sequences, were designed and synthesized (designated as
shRNA1 and shRNA2, respectively), and the scrambled control
sequence (designated as shRNA-control) was also synthesized
(Table I). Subsequently, these oligonucleotides were cloned
into the plasmid pSilencer 3.1-H1 neo, using restriction endo-
nuclease BamHI and HindIII. These recombinant vectors
were designated as pH1-shRNA-control, pH1-shRNA1 and
pH1-shRNA2, respectively. The product was conrmed by
DNA sequenci ng.
The plasmids carrying the short hairpin RNA were
transfected into pancreatic cancer cells, using liposome
Lipofectamine 2000 (Invitrogen-Life Technologies, Carlsbad,
CA, USA), and subsequently cultured in the presence of
500 µg/ml G418 (Gibco-BRL, Grand Island, NY, USA) for
Quantitative real-time PCR assays. Total RNA was extracted
with TRIzol (Invitrogen-Life Technologies), according to
the manufacturer's instructions. Following treatment with
DNase I (Takara Biotechnology Co., Ltd., Dalian, China) at
37˚C for 30 min, RNA quantication was performed using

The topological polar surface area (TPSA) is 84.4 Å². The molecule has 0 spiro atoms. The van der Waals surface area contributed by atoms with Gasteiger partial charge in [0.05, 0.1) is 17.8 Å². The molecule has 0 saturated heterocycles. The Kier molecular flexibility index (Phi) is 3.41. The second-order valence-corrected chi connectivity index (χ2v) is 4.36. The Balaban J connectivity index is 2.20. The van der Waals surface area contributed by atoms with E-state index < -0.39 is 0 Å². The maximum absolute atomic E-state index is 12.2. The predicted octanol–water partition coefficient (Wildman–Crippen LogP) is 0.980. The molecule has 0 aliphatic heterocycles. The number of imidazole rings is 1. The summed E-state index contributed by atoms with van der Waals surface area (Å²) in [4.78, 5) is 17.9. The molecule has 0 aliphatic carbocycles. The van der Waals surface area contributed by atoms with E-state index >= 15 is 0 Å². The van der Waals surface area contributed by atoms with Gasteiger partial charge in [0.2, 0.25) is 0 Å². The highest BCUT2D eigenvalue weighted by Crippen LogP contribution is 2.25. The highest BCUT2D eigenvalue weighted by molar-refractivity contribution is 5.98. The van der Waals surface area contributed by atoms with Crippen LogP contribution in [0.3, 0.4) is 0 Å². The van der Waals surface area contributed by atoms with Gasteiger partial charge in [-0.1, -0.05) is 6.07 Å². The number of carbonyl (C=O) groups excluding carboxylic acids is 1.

spectrophotometry. The primers used for CD147, MCT1,
MCT4 and β-actin are listed in Table II. The mRNA levels
for CD147, MCT1, MCT4 and β-actin were analyzed by a one-
step real-time reverse transcriptase polymerase chain reaction
with RNA-direct™ SYBR-Green Real-time PCR Master Mix
(Toyobo Co., Ltd., Osaka, Japan), according to the manufac-
turer's instructions. The cycling conditions were as follows: 40
cycles consisting of denaturation at 95˚C for 5 sec, annealing at
60˚C for 5 sec, and extension at 72˚C for 30 sec. The Ct used in
the real-time PCR quantication was dened as the PCR cycle
number that crossed an arbitrarily chosen signal threshold in
the log phase of the amplication curve. To verify the fold
change of target gene expression, calculated Ct values were
normalized to Ct values of β-actin amplied from the same
sample (ΔCt = Ctt arget - Ctβ-act in), and the 2-ΔΔCt method was used
to calculate fold change (29). Each sample was prepared in
triplicate, and all reactions were triplicated independently to
ensure the reproducibility of the results.
Western blot analysis. The expression of CD147, MCT1
and MCT4 protein was evaluated by western blot analysis.
Total protein was separated by SDS-PAGE on 12% gels and
transferred to a polyvinylidene diuoride (PVDF) membrane.
Skim milk powder (5%) (soluble in TBST buffer solution) was
used at room temperature under sealed conditions for 1 h,
with mouse anti-CD147 primary antibodies (1:500), rabbit
anti-MCT1 primary antibodies (1:500), rabbit anti-MCT4
primary antibodies (1:500) and rabbit anti-human β-actin
primary antibodies (1:500) incubated at room temperature for
2 h, followed by incubation in a 1:2000 dilution of secondary